Ian Philpot

It isn’t long in any conversation before I reference an article I’ve heard on NPR or read online. But recently those news sources have become slightly inconvenient.

Take NPR for example. I generally only listen to it while I’m driving, so the amount of time I’m listening is limited to my commute. Also, I have no control over the articles that I hear, and sometimes I’m driving when a show totally irrelevant to my life (i.e. The Morning Shift—a hyper-local show about living in Chicago city limits) is on.

Then there are online articles. Thousands of them posted daily, often on the same topic, and I have to pick and choose my news sources and filter through different categories and get infuriated with spending ten minutes to find two interesting articles.

Then I heard about Umano—an app that provides audio files of articles, recorded by professional readers, for users to listen to.

And the way I get news has been transformed.

The app has features for users to download stories for offline listening, share stories on social media, and everything else you would want from a podcast app.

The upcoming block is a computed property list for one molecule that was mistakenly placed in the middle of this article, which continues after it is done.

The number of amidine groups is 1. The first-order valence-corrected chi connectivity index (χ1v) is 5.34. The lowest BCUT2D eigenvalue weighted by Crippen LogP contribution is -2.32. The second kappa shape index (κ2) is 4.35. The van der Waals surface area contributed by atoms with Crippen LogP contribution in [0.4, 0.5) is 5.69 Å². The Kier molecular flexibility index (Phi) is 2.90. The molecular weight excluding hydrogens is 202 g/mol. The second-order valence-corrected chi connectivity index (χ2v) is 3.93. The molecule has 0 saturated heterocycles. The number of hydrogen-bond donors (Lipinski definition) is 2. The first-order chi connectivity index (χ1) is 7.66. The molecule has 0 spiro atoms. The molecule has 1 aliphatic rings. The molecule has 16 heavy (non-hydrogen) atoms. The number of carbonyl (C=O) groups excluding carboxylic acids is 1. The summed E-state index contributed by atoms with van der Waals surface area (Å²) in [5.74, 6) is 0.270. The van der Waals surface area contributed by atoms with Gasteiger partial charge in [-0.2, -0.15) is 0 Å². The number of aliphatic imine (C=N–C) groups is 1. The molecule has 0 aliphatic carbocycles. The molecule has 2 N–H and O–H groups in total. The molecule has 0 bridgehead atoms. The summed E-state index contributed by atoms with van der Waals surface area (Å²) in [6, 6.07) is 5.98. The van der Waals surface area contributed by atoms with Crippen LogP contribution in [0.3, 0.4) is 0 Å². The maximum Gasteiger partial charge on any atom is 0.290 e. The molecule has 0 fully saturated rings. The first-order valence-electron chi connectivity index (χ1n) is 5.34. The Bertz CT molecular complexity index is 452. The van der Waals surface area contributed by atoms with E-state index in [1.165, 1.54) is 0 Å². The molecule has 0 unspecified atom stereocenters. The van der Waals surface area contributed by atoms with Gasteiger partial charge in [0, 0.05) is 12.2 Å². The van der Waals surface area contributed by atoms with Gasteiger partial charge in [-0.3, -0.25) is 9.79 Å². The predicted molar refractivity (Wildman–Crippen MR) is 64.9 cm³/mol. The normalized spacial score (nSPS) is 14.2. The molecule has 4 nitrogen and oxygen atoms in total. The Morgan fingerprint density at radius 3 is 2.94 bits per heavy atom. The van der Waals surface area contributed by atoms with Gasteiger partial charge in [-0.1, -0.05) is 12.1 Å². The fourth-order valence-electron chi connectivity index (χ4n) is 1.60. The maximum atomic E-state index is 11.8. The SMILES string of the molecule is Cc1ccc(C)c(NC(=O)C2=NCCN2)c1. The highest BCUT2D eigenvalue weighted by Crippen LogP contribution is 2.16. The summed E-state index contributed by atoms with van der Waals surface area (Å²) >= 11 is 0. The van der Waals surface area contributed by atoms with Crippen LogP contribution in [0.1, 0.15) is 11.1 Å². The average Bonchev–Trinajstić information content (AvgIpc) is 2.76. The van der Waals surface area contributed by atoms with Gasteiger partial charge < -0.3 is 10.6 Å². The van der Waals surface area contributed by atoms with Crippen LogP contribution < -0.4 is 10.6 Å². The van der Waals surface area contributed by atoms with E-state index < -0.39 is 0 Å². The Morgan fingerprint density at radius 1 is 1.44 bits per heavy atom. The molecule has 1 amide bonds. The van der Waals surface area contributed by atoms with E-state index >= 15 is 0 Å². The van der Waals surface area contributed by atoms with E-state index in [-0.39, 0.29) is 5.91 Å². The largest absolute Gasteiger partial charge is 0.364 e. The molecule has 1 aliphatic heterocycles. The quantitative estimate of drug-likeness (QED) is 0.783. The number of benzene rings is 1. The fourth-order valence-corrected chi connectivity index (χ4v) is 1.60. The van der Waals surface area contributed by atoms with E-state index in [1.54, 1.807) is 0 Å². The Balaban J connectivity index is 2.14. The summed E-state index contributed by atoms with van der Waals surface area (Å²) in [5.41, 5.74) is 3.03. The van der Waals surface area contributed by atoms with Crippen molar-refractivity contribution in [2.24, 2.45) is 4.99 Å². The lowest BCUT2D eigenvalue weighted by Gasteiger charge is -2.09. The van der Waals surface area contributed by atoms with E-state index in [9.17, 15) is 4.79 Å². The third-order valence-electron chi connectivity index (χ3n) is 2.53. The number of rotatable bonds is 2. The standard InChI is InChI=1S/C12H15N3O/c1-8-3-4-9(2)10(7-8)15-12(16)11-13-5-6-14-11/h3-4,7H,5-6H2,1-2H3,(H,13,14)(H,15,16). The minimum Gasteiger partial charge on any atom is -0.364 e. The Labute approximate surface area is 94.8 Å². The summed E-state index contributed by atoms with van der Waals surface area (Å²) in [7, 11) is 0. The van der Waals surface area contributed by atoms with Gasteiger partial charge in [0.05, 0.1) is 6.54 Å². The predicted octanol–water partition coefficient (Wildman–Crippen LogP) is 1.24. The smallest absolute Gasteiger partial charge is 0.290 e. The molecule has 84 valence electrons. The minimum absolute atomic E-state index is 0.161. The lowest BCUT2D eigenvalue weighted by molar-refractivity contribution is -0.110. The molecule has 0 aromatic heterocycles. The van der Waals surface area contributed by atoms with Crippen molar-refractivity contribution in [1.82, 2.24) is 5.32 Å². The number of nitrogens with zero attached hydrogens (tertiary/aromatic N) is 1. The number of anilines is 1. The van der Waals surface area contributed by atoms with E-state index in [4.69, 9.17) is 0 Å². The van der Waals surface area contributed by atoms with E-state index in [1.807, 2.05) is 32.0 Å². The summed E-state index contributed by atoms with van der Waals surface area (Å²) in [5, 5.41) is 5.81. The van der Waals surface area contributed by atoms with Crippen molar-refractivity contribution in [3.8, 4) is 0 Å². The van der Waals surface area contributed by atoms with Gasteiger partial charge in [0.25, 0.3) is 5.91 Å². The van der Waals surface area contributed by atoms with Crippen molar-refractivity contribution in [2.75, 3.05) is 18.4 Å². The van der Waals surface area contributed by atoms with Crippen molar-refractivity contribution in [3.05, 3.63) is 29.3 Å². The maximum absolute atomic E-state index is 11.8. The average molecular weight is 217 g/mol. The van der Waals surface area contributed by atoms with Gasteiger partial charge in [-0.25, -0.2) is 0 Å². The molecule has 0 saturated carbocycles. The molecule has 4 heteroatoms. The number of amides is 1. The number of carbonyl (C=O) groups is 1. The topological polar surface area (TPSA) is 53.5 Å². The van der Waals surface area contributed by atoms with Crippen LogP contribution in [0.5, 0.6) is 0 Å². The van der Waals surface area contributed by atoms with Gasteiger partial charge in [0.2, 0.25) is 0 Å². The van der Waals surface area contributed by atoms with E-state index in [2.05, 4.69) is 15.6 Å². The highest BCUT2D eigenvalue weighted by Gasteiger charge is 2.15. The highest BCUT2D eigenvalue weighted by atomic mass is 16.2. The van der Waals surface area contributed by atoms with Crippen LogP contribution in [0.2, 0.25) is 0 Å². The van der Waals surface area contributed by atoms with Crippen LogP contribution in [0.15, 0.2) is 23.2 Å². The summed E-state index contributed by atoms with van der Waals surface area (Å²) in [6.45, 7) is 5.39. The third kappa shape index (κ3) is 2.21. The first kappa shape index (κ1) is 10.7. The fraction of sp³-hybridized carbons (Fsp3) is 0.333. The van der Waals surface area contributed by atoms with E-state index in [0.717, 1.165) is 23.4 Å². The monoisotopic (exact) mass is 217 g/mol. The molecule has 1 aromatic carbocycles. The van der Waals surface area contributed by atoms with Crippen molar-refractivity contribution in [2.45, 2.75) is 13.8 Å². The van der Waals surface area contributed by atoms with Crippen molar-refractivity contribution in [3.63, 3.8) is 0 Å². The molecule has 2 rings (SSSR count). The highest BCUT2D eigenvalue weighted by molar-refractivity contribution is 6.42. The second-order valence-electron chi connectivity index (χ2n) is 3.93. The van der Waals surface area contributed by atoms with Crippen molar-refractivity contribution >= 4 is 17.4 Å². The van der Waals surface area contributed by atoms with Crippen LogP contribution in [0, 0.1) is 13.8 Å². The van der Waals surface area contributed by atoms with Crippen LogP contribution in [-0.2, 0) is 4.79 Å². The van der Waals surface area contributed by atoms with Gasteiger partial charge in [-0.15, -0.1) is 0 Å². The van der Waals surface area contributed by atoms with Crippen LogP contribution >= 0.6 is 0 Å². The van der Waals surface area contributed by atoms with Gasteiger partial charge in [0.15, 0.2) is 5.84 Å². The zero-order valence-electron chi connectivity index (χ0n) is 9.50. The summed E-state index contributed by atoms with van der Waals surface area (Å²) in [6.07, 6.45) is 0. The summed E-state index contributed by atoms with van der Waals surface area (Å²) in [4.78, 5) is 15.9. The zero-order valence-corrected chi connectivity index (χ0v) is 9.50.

But it gets better.

For an app that’s breaking out right now, Umano seems to have its audience pegged. It seems to me like of the articles are about tech, science, business, and economics—all topics I’m deeply interested in. But beyond that, the sources of those articles are mostly from websites I trust: LifeHacker, Forbes, PandoDaily, Fast Company, and the like.

And, in my opinion, the readers are rock stars. These guys (yes, Umano only has male readers right now) do a great job of reading articles with voices not that far from what I’d expect on NPR (though I haven’t feel like the Umano readers are ever trying to slow down their tempo to suck up airtime on a slow news day).

Overall, this is one of the apps I’ve come to use on a daily basis, and it’s changed how I take in information. Definitely give it a try.